Because most philosophies that frown on reproduction don't survive.

Tuesday, March 14, 2006

A Matter of Choice

Last week several bloggers (I first noticed the story at Pro Ecclesia) noted the story of Matt Dubay, a man who is claiming that Michigan's paternity law is unconstitutional because it doesn't give him any 'choice' in whether to become a father.

The interesting thing about this suit is that it points out the inherent contradiction's in the current legal understanding of sex in the United States. On the one hand, a woman must be given a 'choice' as to whether or not to be pregnant after she has already conceived, and so abortion is legally mandated. On the other hand, a man is considered to have already made himself financially liable for any children conceived from the moment that he has sex. Thus, in the man's case, US law recognizes a traditional understanding of what sex is (an act that can naturally be assumed to be fertile) while in the woman's case sex is merely considered an act which may bring on a transitional condition in which a woman has conceived yet has not yet decided whether or not she wants to actually be pregnant.

Clearly, being pregnant (and caring for a child) is a far, far greater burden for a woman than for a man, so one can see how (thinking with its heart rather than its head) our country got itself into this position. But it's still a pretty untenable position to be in. Clearly, one must say either than sex is an act which has the inherent potential to create another human person, or it is not. One of these positions, of course, has the benefit of being true, while the other might be convenient for some, but is quite provably false.

However, while I do believe that the law should protect a newly conceived human being from her mother's second thoughts just as thoroughly as it does from her father's, it does seem to be that there is a hierarchy of claims to parenthood of the child in situations where a man and woman conceive outside of wedlock. Currently (at least from what female coworkers who have dealt with these situations tell me) if a man can prove that he is the father of your child, he has (unless this is somehow considered dangerous) both financial duties to you and visitation rights to the child.

This seems to me a little off. If a woman is willing to claim a certain man as the father of her child (and if there is any question about it, if tests prove her right) then it seems fair to me that he be both required to take some financial responsibility for the child and also allowed to have visitation rights or shared custody. However, if the couple have never been married and the woman wishes to refuse to acknowledge the man as the father of her child (even if biologically speaking he is) it seems to me to be reasonable to allow him to exclude him from the child's life, assuming she also does not try to seek money from him.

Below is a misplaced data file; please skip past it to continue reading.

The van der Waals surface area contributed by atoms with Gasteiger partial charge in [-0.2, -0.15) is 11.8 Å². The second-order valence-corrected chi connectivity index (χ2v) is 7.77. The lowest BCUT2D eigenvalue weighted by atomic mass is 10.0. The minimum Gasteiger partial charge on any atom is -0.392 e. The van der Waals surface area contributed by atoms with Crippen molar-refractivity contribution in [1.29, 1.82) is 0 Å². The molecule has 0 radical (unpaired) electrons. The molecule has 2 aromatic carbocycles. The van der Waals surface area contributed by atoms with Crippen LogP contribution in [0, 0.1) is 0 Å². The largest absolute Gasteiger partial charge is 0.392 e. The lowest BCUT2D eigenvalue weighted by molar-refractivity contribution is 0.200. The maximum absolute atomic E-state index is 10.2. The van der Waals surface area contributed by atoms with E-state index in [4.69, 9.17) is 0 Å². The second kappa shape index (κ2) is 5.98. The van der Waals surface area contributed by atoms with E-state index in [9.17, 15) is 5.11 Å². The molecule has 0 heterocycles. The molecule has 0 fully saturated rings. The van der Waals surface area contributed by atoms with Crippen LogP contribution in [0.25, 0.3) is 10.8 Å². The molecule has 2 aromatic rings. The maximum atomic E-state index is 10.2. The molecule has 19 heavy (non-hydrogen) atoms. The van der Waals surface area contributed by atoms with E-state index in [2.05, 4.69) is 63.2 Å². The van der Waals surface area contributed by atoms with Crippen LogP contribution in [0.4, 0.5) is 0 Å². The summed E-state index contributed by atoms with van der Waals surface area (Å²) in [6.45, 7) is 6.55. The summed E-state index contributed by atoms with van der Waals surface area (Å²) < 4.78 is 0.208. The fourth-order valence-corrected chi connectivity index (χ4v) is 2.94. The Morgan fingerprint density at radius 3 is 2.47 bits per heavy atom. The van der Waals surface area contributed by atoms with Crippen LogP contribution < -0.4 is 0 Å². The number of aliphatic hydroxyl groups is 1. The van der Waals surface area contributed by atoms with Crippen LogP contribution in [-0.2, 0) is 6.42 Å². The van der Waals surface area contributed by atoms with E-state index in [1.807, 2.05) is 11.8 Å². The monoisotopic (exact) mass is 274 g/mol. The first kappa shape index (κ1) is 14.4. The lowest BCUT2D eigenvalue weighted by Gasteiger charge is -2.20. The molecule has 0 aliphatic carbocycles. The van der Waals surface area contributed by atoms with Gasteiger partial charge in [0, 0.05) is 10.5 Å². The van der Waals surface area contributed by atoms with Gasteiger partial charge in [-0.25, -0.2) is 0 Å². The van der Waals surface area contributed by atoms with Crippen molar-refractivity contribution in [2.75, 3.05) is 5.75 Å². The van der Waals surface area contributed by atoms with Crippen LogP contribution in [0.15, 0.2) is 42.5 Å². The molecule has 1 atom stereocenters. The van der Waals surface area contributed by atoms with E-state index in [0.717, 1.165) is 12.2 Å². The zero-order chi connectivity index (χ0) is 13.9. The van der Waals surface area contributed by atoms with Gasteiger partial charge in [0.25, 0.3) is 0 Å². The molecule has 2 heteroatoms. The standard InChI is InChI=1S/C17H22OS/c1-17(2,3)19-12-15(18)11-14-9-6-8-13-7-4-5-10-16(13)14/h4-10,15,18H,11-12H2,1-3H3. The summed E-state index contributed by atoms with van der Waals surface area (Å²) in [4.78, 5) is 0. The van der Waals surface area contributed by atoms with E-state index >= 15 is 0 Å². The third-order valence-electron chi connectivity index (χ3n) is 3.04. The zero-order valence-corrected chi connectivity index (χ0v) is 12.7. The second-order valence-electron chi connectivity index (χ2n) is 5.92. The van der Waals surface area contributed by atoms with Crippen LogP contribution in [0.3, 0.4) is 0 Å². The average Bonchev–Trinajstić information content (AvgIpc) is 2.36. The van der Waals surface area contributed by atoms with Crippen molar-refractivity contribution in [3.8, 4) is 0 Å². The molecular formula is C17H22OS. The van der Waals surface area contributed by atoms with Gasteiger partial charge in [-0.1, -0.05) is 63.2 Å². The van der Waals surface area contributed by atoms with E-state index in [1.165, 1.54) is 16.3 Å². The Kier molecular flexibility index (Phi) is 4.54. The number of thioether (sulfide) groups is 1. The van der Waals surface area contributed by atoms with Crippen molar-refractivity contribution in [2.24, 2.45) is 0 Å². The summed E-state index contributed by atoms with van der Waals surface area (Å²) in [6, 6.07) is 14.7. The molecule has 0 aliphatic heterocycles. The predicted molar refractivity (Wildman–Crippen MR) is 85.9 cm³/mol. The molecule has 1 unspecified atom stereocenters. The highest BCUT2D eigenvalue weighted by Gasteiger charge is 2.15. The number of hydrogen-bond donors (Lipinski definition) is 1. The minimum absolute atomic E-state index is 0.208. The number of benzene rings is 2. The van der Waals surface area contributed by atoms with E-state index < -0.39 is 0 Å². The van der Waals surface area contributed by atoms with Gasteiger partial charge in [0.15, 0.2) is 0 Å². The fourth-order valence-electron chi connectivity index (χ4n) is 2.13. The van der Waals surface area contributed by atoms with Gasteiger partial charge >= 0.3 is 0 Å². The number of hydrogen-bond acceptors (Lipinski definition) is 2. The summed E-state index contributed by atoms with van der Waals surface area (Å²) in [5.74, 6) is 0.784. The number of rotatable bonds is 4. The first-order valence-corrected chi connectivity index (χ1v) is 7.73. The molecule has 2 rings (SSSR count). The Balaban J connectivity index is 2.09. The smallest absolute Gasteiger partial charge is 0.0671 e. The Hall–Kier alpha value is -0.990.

This may not be 'fair' in the sense that many use the term (as in, treating everyone equally regardless of whether that makes any sense) but it does seem to me to make a certain degree of sense.

Though on the devil's advocate side (or the libertarian side -- in this case they are one and the same) there is a certain sense in which allowing any demand for child support from a man to which one has never been married weakens the importance of marriage as an institution. If a woman need not be married to a man in order to be assured that she can hold him financially responsible for any offspring she may have with him, than being married before having sex is at least somewhat less urgent.

In the words of The Hitchhikers' Guide to the Galaxy: "To summarize the summary, people are a problem."

1 comment:

Jay Anderson said...

From a truly libertarian standpoint, you could argue that if a woman is to have complete reproductive choice as posited by Roe v. Wade and its progeny, then she must be solely responsible for ensuring that she does not become pregnant, as well as for the results of her failure to do so.

Of course, that's an untenable position if one is interested in creating a culture of life.